Are intentions in tension with timing experiments?

Philosophical Studies 173 (3):573-587 (2016)
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Libet’s timing experiments have resulted in some strong and unsavoury claims about human agency. These range from the idea that conscious intentions are epiphenomenal to the idea that we all lack free will. In this paper, I propose a new type of response to the various sceptical conclusions about our agency occasioned by both Libet’s work and other experiments in this testing paradigm. Indeed, my argument extends to such conclusions drawn from fMRI-based prediction experiments. In what follows, I will provide a brief description of these experiments, sketch arguments one may be tempted to draw on their basis, and argue that such arguments rely on a questionable premise: that experimental subjects have relevant proximal intentions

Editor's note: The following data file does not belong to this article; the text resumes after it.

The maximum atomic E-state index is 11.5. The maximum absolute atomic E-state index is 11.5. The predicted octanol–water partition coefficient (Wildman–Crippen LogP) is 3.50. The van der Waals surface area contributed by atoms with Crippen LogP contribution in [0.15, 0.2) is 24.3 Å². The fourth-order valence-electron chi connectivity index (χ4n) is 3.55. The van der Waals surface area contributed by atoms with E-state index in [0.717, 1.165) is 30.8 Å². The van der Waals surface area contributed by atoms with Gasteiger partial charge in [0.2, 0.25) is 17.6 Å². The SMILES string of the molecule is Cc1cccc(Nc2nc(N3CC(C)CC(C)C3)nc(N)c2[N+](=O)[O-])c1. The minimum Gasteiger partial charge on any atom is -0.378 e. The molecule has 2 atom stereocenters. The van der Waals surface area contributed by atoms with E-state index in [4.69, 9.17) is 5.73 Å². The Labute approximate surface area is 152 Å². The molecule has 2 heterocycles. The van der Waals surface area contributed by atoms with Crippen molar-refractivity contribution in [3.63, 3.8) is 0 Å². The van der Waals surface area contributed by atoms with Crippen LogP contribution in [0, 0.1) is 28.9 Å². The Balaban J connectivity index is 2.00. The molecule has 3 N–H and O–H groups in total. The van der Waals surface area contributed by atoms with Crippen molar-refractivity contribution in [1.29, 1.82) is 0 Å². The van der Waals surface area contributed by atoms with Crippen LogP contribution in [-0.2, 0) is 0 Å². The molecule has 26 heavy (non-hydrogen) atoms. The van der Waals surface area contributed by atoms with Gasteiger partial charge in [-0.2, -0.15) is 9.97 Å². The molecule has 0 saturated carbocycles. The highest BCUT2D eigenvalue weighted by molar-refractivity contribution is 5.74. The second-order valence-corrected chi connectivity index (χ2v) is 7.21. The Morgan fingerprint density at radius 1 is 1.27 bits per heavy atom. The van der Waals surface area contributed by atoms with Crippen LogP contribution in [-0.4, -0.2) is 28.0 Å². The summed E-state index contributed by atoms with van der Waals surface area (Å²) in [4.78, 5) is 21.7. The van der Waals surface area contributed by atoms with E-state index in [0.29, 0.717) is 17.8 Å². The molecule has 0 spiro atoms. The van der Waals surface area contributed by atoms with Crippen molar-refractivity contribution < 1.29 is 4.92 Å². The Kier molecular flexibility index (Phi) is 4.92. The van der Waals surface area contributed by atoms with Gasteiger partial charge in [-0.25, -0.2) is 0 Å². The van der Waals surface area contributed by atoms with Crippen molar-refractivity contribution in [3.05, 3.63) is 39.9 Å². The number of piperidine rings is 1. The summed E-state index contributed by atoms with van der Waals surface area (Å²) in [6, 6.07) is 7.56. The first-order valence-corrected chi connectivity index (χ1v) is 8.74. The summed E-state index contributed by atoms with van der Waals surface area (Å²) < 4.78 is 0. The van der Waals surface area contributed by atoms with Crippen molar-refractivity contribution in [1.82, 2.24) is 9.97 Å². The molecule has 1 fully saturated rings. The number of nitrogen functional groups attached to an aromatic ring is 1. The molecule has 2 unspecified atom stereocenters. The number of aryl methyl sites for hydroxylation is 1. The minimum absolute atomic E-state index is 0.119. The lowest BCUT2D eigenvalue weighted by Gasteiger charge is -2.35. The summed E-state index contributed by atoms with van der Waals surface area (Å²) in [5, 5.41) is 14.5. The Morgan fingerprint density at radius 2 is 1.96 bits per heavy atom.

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References found in this work

Intentionality: An Essay in the Philosophy of Mind.John R. Searle - 1983 - New York: Cambridge University Press.
Intentionality: An Essay in the Philosophy of Mind.John R. Searle - 1983 - New York: Oxford University Press.
Intention, plans, and practical reason.Michael Bratman - 1987 - Cambridge: Cambridge, MA: Harvard University Press.
The Illusion of Conscious Will.Daniel M. Wegner - 2002 - Cambridge, Massachusetts: MIT Press.
Actions, Reasons, and Causes.Donald Davidson - 1963 - Journal of Philosophy 60 (23):685.

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